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Man sentenced in carjacking case

by ANNISA KEITH
Staff Writer | May 28, 2022 1:00 AM

SANDPOINT — A man who held a car salesman at knifepoint during a carjacking before leading law enforcement on a high speed chase was sentenced in First District Court on Friday.

Phillip Wesley Powers, 44, appeared before First District Judge Lamont Berecz who handed down a sentence previously agreed to in a plea deal between the state prosecution and the defense.

Also known as a Rule 11 agreement, both sides agree on what a potential sentence should be. Under such agreements, the judge is bound to not alter the agreement, but has the option to throw it out and hand down an entirely different sentence. If the judge chooses to not follow the agreement, the defendant can recant their guilty plea.

Powers pleaded guilty to a count of grand theft in exchange for the plea agreement on March 29. The remaining four charges of robbery, aggravated assault with a deadly weapon, attempt to elude a police officer, and persistent violation were dropped in exchange.

On Aug. 21, Powers walked to Mike White Ford in Ponderay saying that he needed to buy a pickup truck. Powers picked out a white 2020 Ford F-150 costing over $50,000. Powers and the salesman then went on a test drive.Toward the end of the test drive, Powers pulled over in the southbound lane of U.S. 95, pulled out a 4-inch folding knife and, with an expletive, ordered the salesman out of the truck.

A high-speed chase ensued between Powers and law enforcement, sometimes reaching speeds over 100 mph and crossing into the oncoming lane of traffic.

The pursuit ended shortly after Powers ran over a stop stick in Clark Fork. A stop stick is a portable rod with hollowed out spikes that stick out of it. Law enforcement throw the devices in front of oncoming vehicles in an attempt to deflate the tires.

Powers got out of the pickup and tried to enter the closest residence, but the door was locked. A sheriff’s deputy was able to catch up to Powers and tackled him, according to court records. Motives for the robbery remained unknown until Friday’s sentencing.

“Can I be honest with you?” Powers asked Berecz. “The day I left in August last year, I came up to Idaho with the intent to get in trouble. I did it on purpose.”

Powers told the court he was struggling with substance use and his mental health and couldn’t get into a program in California or anywhere else.

“The only time he was able to get sober was through IDOC,” he said. “I know it might sound crazy to you, but I was trying to get into IDOC so that I could get a rider. The only time I’ve ever had substantial sobriety has been after retained jurisdiction,” Powers added. “It will probably sound really crazy to you, but that’s the God honest truth. My intent was to come to try to get into IDOC so I could get sober again.”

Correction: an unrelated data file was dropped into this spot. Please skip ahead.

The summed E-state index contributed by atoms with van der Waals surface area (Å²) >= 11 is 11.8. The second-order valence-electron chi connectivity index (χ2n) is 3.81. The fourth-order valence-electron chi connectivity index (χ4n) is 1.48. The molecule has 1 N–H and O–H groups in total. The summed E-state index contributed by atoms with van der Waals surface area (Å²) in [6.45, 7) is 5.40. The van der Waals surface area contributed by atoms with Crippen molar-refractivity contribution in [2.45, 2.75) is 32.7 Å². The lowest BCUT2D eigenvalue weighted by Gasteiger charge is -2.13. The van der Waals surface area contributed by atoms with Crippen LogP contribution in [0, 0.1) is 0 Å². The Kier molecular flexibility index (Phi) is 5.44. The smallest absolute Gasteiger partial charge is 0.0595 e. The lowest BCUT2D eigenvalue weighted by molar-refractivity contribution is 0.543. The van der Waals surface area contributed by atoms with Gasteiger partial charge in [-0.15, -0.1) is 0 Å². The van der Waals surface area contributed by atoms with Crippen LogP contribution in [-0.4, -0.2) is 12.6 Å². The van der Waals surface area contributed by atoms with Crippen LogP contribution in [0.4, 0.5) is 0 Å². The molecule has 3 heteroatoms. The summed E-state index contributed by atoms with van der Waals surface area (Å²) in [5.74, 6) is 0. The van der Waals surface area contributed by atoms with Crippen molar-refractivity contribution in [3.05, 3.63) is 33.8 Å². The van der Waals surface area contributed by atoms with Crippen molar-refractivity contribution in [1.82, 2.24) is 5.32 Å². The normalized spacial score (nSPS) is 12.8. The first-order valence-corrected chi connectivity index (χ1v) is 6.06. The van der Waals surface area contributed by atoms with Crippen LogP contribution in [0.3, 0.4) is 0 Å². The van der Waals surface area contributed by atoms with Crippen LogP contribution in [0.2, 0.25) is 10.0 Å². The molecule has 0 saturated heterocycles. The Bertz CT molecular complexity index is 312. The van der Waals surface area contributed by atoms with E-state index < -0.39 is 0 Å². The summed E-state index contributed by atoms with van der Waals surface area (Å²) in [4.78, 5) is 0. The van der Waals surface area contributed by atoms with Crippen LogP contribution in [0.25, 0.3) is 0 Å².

Berecz asked Powers if there was anything else he should consider in sentencing, to which Powers said one final remark.

“I just wanted to let you know that I’m sorry. It wasn’t the smartest move of me. I take full responsibility for my actions,” Powers said.

After Powers spoke, Berecz handed down the sentence.

“It’s clear to me that you suffer from significant mental illness and you suffer from significant substance abuse. Put together, that’s a dangerous combination,” Berecz said. “You threatened a salesperson here with a knife. You took off in the vehicle and were pursued at high rates of speed. You’re telling me you did this in order to get yourself into custody to get into treatment — you picked a very dangerous way to do so. This could have had tragic consequences for the community.”

Berecz then handed down a 6- to 14-year sentence with the first year to be served in the court’s retained jurisdiction program. Powers was given 280 days credit and will have to pay a total of $2,015.37 in court costs, fees, fines, and restitution.

Berecz reminded Powers that there is no guarantee that he will place Powers on probation once the rider is complete. The judge further added that this rider is to give Powers an opportunity to address his substance abuse and mental health in order to achieve a sober path forward.

“This should give you the opportunity at sobriety and mental health treatment and a positive plan moving forward,” Berecz said.

Powers has eight previous cases in the Idaho court system for possession of a controlled substance, aggravated assault, possessing a weapon as an inmate, burglary, and grand theft.

There are resources available to those who wish to change their substance use habits. The free and confidential Substance Abuse and Mental Health Services Administration helpline can be reached anytime by calling 1-800-662-4357. The Health and Welfare Department can also be reached weekdays from 8 a.m. to 6 p.m. at 1-800-922-3406.

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